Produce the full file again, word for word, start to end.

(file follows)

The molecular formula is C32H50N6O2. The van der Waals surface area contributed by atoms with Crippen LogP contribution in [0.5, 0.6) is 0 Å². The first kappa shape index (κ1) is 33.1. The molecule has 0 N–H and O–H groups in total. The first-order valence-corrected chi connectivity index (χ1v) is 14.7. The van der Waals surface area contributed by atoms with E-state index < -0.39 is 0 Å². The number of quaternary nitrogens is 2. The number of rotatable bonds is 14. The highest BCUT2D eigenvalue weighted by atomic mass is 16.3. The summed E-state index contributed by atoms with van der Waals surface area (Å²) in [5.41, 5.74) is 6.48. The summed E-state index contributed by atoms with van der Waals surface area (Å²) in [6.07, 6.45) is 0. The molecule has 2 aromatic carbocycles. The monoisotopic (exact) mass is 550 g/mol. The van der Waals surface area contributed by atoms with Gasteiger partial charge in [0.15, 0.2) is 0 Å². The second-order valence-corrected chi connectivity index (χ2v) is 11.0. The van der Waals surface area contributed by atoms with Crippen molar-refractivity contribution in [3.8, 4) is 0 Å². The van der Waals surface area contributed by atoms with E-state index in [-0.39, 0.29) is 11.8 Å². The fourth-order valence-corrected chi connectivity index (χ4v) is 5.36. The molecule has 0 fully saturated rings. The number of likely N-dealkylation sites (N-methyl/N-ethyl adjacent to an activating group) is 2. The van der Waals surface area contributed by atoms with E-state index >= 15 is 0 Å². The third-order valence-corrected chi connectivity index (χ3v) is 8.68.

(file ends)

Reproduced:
The molecular formula is C32H50N6O2. The van der Waals surface area contributed by atoms with Crippen LogP contribution in [0.5, 0.6) is 0 Å². The first kappa shape index (κ1) is 33.1. The molecule has 0 N–H and O–H groups in total. The first-order valence-corrected chi connectivity index (χ1v) is 14.7. The van der Waals surface area contributed by atoms with E-state index < -0.39 is 0 Å². The number of quaternary nitrogens is 2. The number of rotatable bonds is 14. The highest BCUT2D eigenvalue weighted by atomic mass is 16.3. The summed E-state index contributed by atoms with van der Waals surface area (Å²) in [5.41, 5.74) is 6.48. The summed E-state index contributed by atoms with van der Waals surface area (Å²) in [6.07, 6.45) is 0. The molecule has 2 aromatic carbocycles. The monoisotopic (exact) mass is 550 g/mol. The van der Waals surface area contributed by atoms with Gasteiger partial charge in [0.15, 0.2) is 0 Å². The second-order valence-corrected chi connectivity index (χ2v) is 11.0. The van der Waals surface area contributed by atoms with Crippen molar-refractivity contribution in [3.8, 4) is 0 Å². The van der Waals surface area contributed by atoms with E-state index in [-0.39, 0.29) is 11.8 Å². The fourth-order valence-corrected chi connectivity index (χ4v) is 5.36. The molecule has 0 fully saturated rings. The number of likely N-dealkylation sites (N-methyl/N-ethyl adjacent to an activating group) is 2. The van der Waals surface area contributed by atoms with E-state index >= 15 is 0 Å². The third-order valence-corrected chi connectivity index (χ3v) is 8.68.